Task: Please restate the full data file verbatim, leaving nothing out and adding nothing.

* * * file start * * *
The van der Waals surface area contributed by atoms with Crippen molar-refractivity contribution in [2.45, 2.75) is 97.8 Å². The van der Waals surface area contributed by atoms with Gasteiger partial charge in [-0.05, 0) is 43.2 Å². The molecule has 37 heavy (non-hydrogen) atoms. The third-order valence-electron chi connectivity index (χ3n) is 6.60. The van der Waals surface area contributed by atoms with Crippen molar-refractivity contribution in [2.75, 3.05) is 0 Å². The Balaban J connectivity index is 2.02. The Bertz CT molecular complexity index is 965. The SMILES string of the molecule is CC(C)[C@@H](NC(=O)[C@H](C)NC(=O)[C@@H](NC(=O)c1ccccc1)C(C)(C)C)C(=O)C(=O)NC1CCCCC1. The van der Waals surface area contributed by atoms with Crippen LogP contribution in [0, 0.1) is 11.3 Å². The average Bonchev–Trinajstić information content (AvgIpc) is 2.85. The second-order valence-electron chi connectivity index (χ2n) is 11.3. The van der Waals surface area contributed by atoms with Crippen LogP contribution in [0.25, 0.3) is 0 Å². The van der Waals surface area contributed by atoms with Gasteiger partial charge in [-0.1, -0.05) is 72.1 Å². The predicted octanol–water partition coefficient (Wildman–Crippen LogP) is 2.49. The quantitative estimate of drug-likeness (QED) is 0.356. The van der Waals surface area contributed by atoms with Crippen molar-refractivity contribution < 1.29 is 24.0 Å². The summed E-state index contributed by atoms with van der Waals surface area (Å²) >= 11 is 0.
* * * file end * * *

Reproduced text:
The van der Waals surface area contributed by atoms with Crippen molar-refractivity contribution in [2.45, 2.75) is 97.8 Å². The van der Waals surface area contributed by atoms with Gasteiger partial charge in [-0.05, 0) is 43.2 Å². The molecule has 37 heavy (non-hydrogen) atoms. The third-order valence-electron chi connectivity index (χ3n) is 6.60. The van der Waals surface area contributed by atoms with Crippen molar-refractivity contribution in [2.75, 3.05) is 0 Å². The Balaban J connectivity index is 2.02. The Bertz CT molecular complexity index is 965. The SMILES string of the molecule is CC(C)[C@@H](NC(=O)[C@H](C)NC(=O)[C@@H](NC(=O)c1ccccc1)C(C)(C)C)C(=O)C(=O)NC1CCCCC1. The van der Waals surface area contributed by atoms with Crippen LogP contribution in [0, 0.1) is 11.3 Å². The average Bonchev–Trinajstić information content (AvgIpc) is 2.85. The second-order valence-electron chi connectivity index (χ2n) is 11.3. The van der Waals surface area contributed by atoms with Crippen LogP contribution in [0.25, 0.3) is 0 Å². The van der Waals surface area contributed by atoms with Gasteiger partial charge in [-0.1, -0.05) is 72.1 Å². The predicted octanol–water partition coefficient (Wildman–Crippen LogP) is 2.49. The quantitative estimate of drug-likeness (QED) is 0.356. The van der Waals surface area contributed by atoms with Crippen molar-refractivity contribution < 1.29 is 24.0 Å². The summed E-state index contributed by atoms with van der Waals surface area (Å²) >= 11 is 0.